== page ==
Below are descriptions of two of the ingredients I am trying to avoid or use very minimally. As you can see, there are various health concerns associated with each one and I believe that any small step I can take to limit my exposure to these chemicals is worth it to me.
Parabens are a class of chemicals widely used as preservatives in the cosmetic and pharmaceutical industries. Parabens are effective preservatives in many types of formulas. These compounds, and their salts, are used primarily for their bactericidal and fungicidal properties. They can be found in shampoos, commercial moisturizers, shaving gels, personal lubricants, topical/parenteral pharmaceuticals, spray tanning solution and toothpaste. They are also used as food additives.
Their efficacy as preservatives, in combination with their low cost, the long history of their use, and the inefficacy of natural alternatives like grapefruit seed extract, probably explains why parabens are so commonplace. They are becoming increasingly controversial, however, because they have been found in high concentrations in breast cancer tumors.  Parabens have also displayed the ability to weakly mimic estrogen (a hormone known to play a role in the development of breast cancer). No causal link between parabens and cancer has been established, however.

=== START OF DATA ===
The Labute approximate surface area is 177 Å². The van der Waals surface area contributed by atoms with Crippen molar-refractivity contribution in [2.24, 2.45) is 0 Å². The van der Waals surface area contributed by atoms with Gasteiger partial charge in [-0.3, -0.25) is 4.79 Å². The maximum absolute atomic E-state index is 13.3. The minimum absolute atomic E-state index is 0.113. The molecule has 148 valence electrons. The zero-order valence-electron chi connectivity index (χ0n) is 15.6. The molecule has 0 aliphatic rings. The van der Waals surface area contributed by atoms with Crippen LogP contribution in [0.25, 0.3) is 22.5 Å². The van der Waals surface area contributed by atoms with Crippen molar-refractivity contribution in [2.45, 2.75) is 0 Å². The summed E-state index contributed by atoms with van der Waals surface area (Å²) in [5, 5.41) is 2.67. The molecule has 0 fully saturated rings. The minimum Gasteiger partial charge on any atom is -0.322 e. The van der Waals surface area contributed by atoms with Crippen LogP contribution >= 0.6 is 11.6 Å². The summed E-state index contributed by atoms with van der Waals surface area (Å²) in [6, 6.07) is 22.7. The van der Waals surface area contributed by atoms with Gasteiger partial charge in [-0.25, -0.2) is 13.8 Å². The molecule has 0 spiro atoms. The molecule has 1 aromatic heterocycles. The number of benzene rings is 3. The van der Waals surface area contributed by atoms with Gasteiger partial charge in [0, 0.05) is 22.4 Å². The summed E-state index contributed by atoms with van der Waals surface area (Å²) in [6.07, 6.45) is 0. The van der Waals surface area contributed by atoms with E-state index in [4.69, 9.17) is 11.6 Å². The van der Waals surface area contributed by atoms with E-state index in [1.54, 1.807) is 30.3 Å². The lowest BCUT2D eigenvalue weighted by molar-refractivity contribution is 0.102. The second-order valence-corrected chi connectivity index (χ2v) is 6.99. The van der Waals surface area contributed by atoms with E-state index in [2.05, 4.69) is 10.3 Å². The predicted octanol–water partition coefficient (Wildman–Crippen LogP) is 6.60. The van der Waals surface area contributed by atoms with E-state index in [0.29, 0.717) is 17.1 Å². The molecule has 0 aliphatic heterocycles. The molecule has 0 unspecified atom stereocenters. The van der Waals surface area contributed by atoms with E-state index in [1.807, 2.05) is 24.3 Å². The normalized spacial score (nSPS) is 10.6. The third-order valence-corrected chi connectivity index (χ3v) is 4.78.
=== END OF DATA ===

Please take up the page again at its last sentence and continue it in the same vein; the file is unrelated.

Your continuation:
Both Sodium Lauryl Sulfate (SLS) and its close relative Sodium Laureth Sulfate (SLES) are commonly used in many soaps, shampoos, detergents, toothpastes and other products that we expect to “foam up”. Both chemicals are very effective foaming agents, chemically known as surfactants.
In fact, SLES is commonly contaminated with dioxane, a known carcinogen.
A report published in the Journal of The American College of Toxicology in 1983 showed that concentrations as low as 0.5% could cause irritation and concentrations of 10-30% caused skin corrosion and severe irritation.
In the same way as it dissolves the grease on car engines, sodium lauryl sulfate also dissolves the oils on your skin, which can cause a drying effect. It is also well documented that it denatures skin proteins, which causes not only irritation, but also allows environmental contaminants easier access to the lower, sensitive layers of the skin.
Perhaps most worryingly, SLS is also absorbed into the body from skin application. Once it has been absorbed, one of the main effects of sodium lauryl sulfate is to mimic the activity of the hormone Oestrogen. This has many health implications and may be responsible for a variety of health problems from PMS and Menopausal symptoms to dropping male fertility and increasing female cancers such as breast cancer, where oestrogen levels are known to be involved.
More SLS information – http://en.wikipedia.org/wiki/Sodium_lauryl_sulfate
Are you aware of a lot of the ingredients in your beauty products? Is there anything you try to avoid?